When most people hear the term urinary tract infection, or UTI, they don't automatically think of a life-threatening illness. In fact, UTIs are seen as very non-threatening health issue that bears no more seriousness than the common cold. This is because most individuals are only familiar with the UTIs that impact younger adults. When a middle-age woman has one of these infections, she may not even get an official diagnosis, she may have pain when urinating and she will likely drink cranberry juice until the rather mild symptoms subside.
However, for seniors, the term urinary tract infection has a whole other meaning. It carries much more weight and it is much more serious than a common ailment that is treated in a matter of days. Urinary tract infections are not only increasingly common in the senior community, but they come with very serious side effects as well and if untreated they can have even more serious consequences for today's seniors.
Our bodies tend to change as we grow older, and our immune systems also change in the way that they react to infections and illnesses. Unfortunately for many seniors today, the way the way an elderly immune system reacts to urinary tract infections is much different than the way a young immune system will react to the same type of infection. This type of infection can impact virtually any senior in any situation, whether they are receiving home care, getting treatment at a hospital or living in an assisted living community.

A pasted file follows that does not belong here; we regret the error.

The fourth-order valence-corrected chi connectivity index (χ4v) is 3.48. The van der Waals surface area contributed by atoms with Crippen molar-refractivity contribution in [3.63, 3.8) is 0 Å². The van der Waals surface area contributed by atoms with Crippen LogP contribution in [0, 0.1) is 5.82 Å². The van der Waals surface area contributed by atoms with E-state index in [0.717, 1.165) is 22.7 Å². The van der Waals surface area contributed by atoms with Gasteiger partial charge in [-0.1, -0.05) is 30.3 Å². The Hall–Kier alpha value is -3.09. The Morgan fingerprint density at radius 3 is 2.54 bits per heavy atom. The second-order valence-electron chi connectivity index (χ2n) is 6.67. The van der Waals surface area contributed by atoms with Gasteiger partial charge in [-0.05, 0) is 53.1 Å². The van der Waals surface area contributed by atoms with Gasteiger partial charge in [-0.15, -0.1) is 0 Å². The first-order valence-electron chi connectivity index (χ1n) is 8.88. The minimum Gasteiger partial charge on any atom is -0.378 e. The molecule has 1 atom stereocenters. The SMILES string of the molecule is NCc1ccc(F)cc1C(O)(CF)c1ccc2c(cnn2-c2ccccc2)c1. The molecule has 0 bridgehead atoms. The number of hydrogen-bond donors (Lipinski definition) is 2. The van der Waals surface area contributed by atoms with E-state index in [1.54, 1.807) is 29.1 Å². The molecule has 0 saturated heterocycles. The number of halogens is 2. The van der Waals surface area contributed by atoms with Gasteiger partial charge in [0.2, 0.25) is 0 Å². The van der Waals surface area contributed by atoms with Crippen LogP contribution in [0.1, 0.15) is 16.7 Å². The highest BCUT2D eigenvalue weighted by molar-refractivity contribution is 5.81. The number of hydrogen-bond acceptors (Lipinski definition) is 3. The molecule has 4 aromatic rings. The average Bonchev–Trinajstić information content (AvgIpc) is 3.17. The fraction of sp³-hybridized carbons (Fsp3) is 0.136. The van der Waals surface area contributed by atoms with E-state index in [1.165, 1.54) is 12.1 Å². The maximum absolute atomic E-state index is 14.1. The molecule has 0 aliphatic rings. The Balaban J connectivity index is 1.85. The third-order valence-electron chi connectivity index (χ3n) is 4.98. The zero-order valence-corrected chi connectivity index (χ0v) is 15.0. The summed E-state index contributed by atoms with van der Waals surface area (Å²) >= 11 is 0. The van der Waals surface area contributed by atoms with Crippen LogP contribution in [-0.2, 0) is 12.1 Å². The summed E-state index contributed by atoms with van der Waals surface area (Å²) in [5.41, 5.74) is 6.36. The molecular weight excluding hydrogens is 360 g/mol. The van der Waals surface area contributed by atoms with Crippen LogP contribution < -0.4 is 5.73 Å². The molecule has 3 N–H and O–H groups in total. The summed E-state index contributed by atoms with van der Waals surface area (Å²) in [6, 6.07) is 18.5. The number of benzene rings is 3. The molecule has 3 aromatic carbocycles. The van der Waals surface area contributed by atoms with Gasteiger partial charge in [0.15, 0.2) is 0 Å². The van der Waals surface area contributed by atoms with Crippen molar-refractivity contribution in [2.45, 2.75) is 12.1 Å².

One of the best things that seniors and their loved ones can do when it comes to understanding UTIs in seniors is to know the warning signs, symptoms and treatment of this common type of infection so that they may recognize a UTI when it occurs and get the treatment needed as soon as possible.
Signs and Symptoms of UTIs in Seniors
It is very important to remember that the symptoms displayed when a young adult has a UTI are typically very different from the symptoms that a senior has when experiencing a urinary tract infection.